Published February 24, 2023
“I wish to paint in such a manner as if I were photographing dreams,”
In his art, Polish painter, photographer, and sculptor Zdzisław Beksiński captured the unsettling underside of human consciousness. He specialized in the field of dystopian surrealism and weaved his fascination with death, decay, and darkness into his body of work. At the same time, Beksiński was also into eroticism, abstractionism, and Eastern mysticism. During his time, his work was often compared to Hans Giger, the Swiss painter who designed the extra-terrestrial creatures for the famous 1979 film Alien.
Interestingly, all of Beksiński’s paintings are untitled as he wanted to avoid any metaphorical interpretation. He paid little attention to trends in art and had no interest in praises from critics. He avoided public events including his own exhibition openings and almost never visited museums and galleries. Beksiński instead focused on his dreams and obsessions and turned them into art which eventually won him great popularity. He became an active photographer in the 1950s and some of his works were described as surrealistic-expressionist. One of the most famous photos is called “Sadist’s Corset” which shows his proclivities towards sadomasochistic themes. In the 1960s, he produced a number of sadomasochistic drawings and by the end of the decade to the mid-1980s, he began working on his “fantastical” series. In this period, the predominant themes in these oneiric works are hellish landscapes depicting disturbing figures and unearthly grotesque architecture, earning him a name in Poland and bringing him recognition abroad.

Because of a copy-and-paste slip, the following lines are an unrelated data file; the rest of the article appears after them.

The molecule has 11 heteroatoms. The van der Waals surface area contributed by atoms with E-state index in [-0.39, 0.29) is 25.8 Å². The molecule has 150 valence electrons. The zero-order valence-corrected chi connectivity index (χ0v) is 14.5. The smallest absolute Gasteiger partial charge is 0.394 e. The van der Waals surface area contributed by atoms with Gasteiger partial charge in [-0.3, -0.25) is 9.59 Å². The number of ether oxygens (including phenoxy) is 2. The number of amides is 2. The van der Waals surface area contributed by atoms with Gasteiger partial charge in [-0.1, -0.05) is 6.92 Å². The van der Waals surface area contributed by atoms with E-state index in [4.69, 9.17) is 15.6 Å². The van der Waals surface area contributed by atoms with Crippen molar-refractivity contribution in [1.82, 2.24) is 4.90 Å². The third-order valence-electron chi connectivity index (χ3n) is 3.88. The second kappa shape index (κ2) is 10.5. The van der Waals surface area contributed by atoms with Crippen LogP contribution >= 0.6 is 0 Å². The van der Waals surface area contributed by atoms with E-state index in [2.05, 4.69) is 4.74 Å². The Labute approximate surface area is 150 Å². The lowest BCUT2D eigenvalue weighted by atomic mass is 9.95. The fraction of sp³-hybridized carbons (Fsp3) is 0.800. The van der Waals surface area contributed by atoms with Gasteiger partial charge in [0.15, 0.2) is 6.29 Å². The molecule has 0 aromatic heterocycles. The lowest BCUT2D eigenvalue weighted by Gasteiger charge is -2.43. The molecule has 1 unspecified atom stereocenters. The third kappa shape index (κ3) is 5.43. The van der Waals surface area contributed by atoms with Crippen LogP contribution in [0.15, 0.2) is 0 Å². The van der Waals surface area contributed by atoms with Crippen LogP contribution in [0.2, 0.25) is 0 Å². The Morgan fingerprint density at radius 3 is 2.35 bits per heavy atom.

Beksiński’s style changed and he entered a period he described as “gothic” which represented deformed heads and less dreamlike figures which display a specific plastic harmony. Having grown disappointed with the limited possibilities of altering his photos, he turned to drawing and painting and also sculpted briefly and created several abstractionist reliefs. Painting would ultimately turn out to be the medium best suited to his vision and by the 1990s, when computer editing became possible, he was able to add surrealistic alterations to his photographs and his career came full circle as he returned to his first medium. After having had his first successes as a painter, he was fired from the bus factory in 1967. Afterwards, he worked exclusively as an artist.
Over the years, Beksiński’s art inspired many visual artists, musicians, and filmmakers. In Poland, his works influenced rock musicians, and the creators of the point-and-click adventure video game Tormentum. The notable Mexican film-maker Guillermo del Toro, who directed the Oscar-winning film Pan’s Labyrinth, is a known admirer of Beksiński’s works. A Polish film about the family’s life after 1977,The Last Family, was released in 2016 to much acclaim. Today, many of his works can be seen in the collection of the Czestochowa City Gallery in Poland.